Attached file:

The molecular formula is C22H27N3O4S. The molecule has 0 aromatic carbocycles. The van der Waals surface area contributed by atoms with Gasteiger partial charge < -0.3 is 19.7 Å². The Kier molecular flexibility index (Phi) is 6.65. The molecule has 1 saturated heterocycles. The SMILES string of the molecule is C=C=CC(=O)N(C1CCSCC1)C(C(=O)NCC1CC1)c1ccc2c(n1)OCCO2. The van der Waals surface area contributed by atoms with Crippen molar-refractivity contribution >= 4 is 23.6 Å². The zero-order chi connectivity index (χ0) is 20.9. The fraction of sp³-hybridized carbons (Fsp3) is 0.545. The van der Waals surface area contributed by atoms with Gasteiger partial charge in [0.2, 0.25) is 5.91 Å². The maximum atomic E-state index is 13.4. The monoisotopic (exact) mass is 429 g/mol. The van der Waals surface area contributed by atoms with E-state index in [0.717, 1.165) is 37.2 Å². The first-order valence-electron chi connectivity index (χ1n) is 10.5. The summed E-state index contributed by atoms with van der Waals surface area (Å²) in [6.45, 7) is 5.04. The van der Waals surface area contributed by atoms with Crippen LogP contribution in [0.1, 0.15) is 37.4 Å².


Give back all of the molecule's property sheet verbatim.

The molecular formula is C22H27N3O4S. The molecule has 0 aromatic carbocycles. The van der Waals surface area contributed by atoms with Gasteiger partial charge < -0.3 is 19.7 Å². The Kier molecular flexibility index (Phi) is 6.65. The molecule has 1 saturated heterocycles. The SMILES string of the molecule is C=C=CC(=O)N(C1CCSCC1)C(C(=O)NCC1CC1)c1ccc2c(n1)OCCO2. The van der Waals surface area contributed by atoms with Crippen molar-refractivity contribution >= 4 is 23.6 Å². The zero-order chi connectivity index (χ0) is 20.9. The fraction of sp³-hybridized carbons (Fsp3) is 0.545. The van der Waals surface area contributed by atoms with Gasteiger partial charge in [0.2, 0.25) is 5.91 Å². The maximum atomic E-state index is 13.4. The monoisotopic (exact) mass is 429 g/mol. The van der Waals surface area contributed by atoms with E-state index in [0.717, 1.165) is 37.2 Å². The first-order valence-electron chi connectivity index (χ1n) is 10.5. The summed E-state index contributed by atoms with van der Waals surface area (Å²) in [6.45, 7) is 5.04. The van der Waals surface area contributed by atoms with Crippen LogP contribution in [0.1, 0.15) is 37.4 Å².